(UroToday.com) There are currently significant imaging deficiencies for men with prostate cancer (Figure 1), with the hope that PSMA imaging-based modalities will address a significant gap in this field. Prostate-specific membrane antigen PSMA is a transmembrane glycoprotein with folate hydrolase activity. It is very specific in differentiating benign and malignant prostate cells. It has been shown to be overexpressed in prostate cancer cells, and especially in metastatic and castrate-resistant disease.
Prostate-specific membrane antigen (PSMA) is expressed 100 to 1,000 times more highly in prostatic adenocarcinoma than in benign disease. Globally, there is a significant, rapid adoption of PSMA PET-CT/MRI, which can detect metastatic disease that is inapparent on conventional imaging (CT and bone scintigraphy). PSMA is the single most well-established prostate restricted cell membrane target that is known to man. It has been validated in both cells and in humans in the clinic, and it is distributed mostly to the prostate and in prostate cancer. PSMA remains a target of high interest in the current era, and it is especially important for higher grade, advanced, metastatic tumors that continue to grow despite hormonal therapy.
Figure 1: Imaging Deficiencies for Men with Prostate Cancer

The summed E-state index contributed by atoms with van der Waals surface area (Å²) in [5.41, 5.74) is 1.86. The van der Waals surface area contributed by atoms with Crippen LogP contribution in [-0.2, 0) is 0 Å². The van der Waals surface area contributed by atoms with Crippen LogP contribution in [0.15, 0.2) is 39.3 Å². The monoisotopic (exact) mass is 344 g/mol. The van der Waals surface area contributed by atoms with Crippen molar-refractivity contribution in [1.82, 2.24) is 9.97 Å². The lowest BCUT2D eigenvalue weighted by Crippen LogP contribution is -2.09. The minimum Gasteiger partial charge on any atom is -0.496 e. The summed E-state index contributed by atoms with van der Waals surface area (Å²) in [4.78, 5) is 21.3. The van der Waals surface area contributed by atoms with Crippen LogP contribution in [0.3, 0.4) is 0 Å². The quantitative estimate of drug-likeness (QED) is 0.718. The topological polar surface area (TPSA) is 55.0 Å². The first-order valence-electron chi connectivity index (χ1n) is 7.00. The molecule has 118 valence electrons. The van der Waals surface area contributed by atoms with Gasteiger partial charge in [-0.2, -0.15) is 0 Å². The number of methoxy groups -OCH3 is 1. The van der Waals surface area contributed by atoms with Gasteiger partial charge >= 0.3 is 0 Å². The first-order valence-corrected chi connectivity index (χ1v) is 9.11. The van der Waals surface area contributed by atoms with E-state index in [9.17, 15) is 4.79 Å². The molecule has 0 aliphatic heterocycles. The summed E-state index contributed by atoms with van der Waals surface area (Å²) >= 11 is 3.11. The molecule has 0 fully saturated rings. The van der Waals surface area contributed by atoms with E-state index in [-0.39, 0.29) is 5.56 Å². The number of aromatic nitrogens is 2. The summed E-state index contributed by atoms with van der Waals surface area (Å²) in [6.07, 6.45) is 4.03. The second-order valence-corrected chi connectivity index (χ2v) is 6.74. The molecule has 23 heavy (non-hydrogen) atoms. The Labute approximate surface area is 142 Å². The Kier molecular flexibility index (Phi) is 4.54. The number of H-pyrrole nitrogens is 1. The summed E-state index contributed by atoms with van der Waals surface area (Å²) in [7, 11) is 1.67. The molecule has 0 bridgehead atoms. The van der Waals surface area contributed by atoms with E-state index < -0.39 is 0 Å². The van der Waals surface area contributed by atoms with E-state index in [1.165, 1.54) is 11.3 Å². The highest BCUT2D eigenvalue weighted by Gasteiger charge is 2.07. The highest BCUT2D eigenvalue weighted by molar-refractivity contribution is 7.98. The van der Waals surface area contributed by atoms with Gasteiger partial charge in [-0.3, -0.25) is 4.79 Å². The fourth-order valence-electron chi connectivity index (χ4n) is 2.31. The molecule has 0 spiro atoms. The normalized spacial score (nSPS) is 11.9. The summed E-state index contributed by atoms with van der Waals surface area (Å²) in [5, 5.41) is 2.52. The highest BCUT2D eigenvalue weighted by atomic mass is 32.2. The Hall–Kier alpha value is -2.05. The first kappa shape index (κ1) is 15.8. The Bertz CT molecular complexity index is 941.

PSMA is a ligand that is characterized by being a small molecule with a short circulation time (hours), meaning that the optimal tumor imaging is within hours after its administration, and it can rapidly diffuse to all sites of expression. This contrasts with the monoclonal antibody, which is a large molecule with long circulation time (days), giving it an ability to optimally used for tumor imaging at three to 8 days following administration. It is able to target mostly by the vasculature. There is a third category of mini bodies, which are the intermediate category located between the small ligand molecules and the large monoclonal antibodies.
In work presented by Dr. Thomas Hope in abstract 5502, 633 men with intermediate or high-risk prostate cancer considered for surgery were analyzed. 277 men eventually had a prostatectomy. The study had excellent inter-reader correlation, but the imaging results probably influenced the treatment. Interestingly, not all positive lymph nodes were captured with surgery.
In the CONDOR study, presented by Dr. Morris et al. at ASCO 2020, The authors assessed the role of 18F-DCFPyL for prostate cancer biochemical recurrence. In this study, the authors compared the current localization rate to the composite standard of truth. They used baseline imaging, which included mostly CT scans and bone scans. This study’s results are summarized in Figure 1.
Figure 1 – CONDOR study:
In the OSPREY study presented in ASCO 2020, the authors assessed the diagnostic performance of PyL PET/CT for pelvic lymph nodes in high-risk prostate cancer disease.